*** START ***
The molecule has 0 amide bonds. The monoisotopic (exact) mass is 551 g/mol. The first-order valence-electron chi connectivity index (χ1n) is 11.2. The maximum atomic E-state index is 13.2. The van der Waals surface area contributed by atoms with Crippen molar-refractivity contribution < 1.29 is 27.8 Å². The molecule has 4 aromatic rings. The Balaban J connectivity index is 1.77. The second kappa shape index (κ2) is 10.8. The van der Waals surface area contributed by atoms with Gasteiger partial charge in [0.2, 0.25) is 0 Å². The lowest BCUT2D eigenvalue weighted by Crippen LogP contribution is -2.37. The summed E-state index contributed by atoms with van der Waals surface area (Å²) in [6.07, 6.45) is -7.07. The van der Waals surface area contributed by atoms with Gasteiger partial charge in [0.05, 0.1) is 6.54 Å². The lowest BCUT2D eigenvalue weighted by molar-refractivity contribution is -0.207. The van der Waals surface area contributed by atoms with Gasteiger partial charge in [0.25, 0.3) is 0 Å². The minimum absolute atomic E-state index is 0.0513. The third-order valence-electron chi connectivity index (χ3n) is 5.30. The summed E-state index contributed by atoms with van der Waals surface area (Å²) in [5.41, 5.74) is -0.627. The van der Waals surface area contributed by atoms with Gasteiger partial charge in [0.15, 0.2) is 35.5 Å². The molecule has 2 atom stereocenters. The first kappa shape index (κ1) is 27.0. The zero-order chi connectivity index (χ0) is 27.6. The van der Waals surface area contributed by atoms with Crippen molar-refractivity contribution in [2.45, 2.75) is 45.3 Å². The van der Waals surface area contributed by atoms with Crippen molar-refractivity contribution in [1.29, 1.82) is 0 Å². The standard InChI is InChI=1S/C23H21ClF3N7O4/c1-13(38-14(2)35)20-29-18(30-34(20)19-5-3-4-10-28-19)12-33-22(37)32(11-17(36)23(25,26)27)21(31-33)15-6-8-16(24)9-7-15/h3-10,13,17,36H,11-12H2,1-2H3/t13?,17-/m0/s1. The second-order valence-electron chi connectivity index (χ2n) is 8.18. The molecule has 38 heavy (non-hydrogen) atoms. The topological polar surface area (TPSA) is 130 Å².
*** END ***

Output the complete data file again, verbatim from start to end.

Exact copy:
The molecule has 0 amide bonds. The monoisotopic (exact) mass is 551 g/mol. The first-order valence-electron chi connectivity index (χ1n) is 11.2. The maximum atomic E-state index is 13.2. The van der Waals surface area contributed by atoms with Crippen molar-refractivity contribution < 1.29 is 27.8 Å². The molecule has 4 aromatic rings. The Balaban J connectivity index is 1.77. The second kappa shape index (κ2) is 10.8. The van der Waals surface area contributed by atoms with Gasteiger partial charge in [0.2, 0.25) is 0 Å². The lowest BCUT2D eigenvalue weighted by Crippen LogP contribution is -2.37. The summed E-state index contributed by atoms with van der Waals surface area (Å²) in [6.07, 6.45) is -7.07. The van der Waals surface area contributed by atoms with Gasteiger partial charge in [0.05, 0.1) is 6.54 Å². The lowest BCUT2D eigenvalue weighted by molar-refractivity contribution is -0.207. The van der Waals surface area contributed by atoms with Gasteiger partial charge in [0.25, 0.3) is 0 Å². The minimum absolute atomic E-state index is 0.0513. The third-order valence-electron chi connectivity index (χ3n) is 5.30. The summed E-state index contributed by atoms with van der Waals surface area (Å²) in [5.41, 5.74) is -0.627. The van der Waals surface area contributed by atoms with Gasteiger partial charge in [0.15, 0.2) is 35.5 Å². The molecule has 2 atom stereocenters. The first kappa shape index (κ1) is 27.0. The zero-order chi connectivity index (χ0) is 27.6. The van der Waals surface area contributed by atoms with Crippen molar-refractivity contribution in [2.45, 2.75) is 45.3 Å². The van der Waals surface area contributed by atoms with Crippen molar-refractivity contribution in [1.29, 1.82) is 0 Å². The standard InChI is InChI=1S/C23H21ClF3N7O4/c1-13(38-14(2)35)20-29-18(30-34(20)19-5-3-4-10-28-19)12-33-22(37)32(11-17(36)23(25,26)27)21(31-33)15-6-8-16(24)9-7-15/h3-10,13,17,36H,11-12H2,1-2H3/t13?,17-/m0/s1. The second-order valence-electron chi connectivity index (χ2n) is 8.18. The molecule has 38 heavy (non-hydrogen) atoms. The topological polar surface area (TPSA) is 130 Å².